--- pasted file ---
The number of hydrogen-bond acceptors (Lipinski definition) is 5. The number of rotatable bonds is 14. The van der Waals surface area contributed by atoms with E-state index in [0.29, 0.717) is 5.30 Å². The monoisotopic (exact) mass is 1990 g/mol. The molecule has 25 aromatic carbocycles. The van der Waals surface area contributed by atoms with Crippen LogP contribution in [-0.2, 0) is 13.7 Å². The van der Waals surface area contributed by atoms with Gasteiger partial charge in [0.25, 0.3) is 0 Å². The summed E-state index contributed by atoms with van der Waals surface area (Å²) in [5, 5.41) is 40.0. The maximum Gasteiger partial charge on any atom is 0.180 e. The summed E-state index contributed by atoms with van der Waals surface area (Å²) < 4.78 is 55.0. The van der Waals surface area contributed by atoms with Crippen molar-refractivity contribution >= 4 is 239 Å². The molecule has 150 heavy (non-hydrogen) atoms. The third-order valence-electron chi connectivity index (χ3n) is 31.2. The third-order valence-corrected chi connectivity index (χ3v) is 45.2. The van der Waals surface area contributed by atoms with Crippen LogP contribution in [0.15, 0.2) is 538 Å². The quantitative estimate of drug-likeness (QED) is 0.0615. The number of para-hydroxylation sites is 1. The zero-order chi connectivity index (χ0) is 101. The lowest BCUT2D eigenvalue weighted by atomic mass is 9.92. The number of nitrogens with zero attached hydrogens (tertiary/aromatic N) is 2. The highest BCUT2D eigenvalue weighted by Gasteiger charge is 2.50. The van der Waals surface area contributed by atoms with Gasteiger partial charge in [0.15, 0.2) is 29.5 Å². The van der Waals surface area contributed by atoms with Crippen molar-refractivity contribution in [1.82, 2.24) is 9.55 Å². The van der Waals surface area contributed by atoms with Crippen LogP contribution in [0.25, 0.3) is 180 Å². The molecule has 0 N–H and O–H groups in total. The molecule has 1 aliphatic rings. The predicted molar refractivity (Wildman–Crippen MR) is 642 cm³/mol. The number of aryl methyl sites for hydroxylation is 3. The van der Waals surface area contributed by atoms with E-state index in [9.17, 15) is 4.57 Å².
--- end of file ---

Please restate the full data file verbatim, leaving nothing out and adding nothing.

The number of hydrogen-bond acceptors (Lipinski definition) is 5. The number of rotatable bonds is 14. The van der Waals surface area contributed by atoms with E-state index in [0.29, 0.717) is 5.30 Å². The monoisotopic (exact) mass is 1990 g/mol. The molecule has 25 aromatic carbocycles. The van der Waals surface area contributed by atoms with Crippen LogP contribution in [-0.2, 0) is 13.7 Å². The van der Waals surface area contributed by atoms with Gasteiger partial charge in [0.25, 0.3) is 0 Å². The summed E-state index contributed by atoms with van der Waals surface area (Å²) in [5, 5.41) is 40.0. The maximum Gasteiger partial charge on any atom is 0.180 e. The summed E-state index contributed by atoms with van der Waals surface area (Å²) < 4.78 is 55.0. The van der Waals surface area contributed by atoms with Crippen molar-refractivity contribution >= 4 is 239 Å². The molecule has 150 heavy (non-hydrogen) atoms. The third-order valence-electron chi connectivity index (χ3n) is 31.2. The third-order valence-corrected chi connectivity index (χ3v) is 45.2. The van der Waals surface area contributed by atoms with Crippen LogP contribution in [0.15, 0.2) is 538 Å². The quantitative estimate of drug-likeness (QED) is 0.0615. The number of para-hydroxylation sites is 1. The zero-order chi connectivity index (χ0) is 101. The lowest BCUT2D eigenvalue weighted by atomic mass is 9.92. The number of nitrogens with zero attached hydrogens (tertiary/aromatic N) is 2. The highest BCUT2D eigenvalue weighted by Gasteiger charge is 2.50. The van der Waals surface area contributed by atoms with Gasteiger partial charge in [0.15, 0.2) is 29.5 Å². The van der Waals surface area contributed by atoms with Crippen molar-refractivity contribution in [1.82, 2.24) is 9.55 Å². The van der Waals surface area contributed by atoms with Crippen LogP contribution in [0.25, 0.3) is 180 Å². The molecule has 0 N–H and O–H groups in total. The molecule has 1 aliphatic rings. The predicted molar refractivity (Wildman–Crippen MR) is 642 cm³/mol. The number of aryl methyl sites for hydroxylation is 3. The van der Waals surface area contributed by atoms with E-state index in [9.17, 15) is 4.57 Å².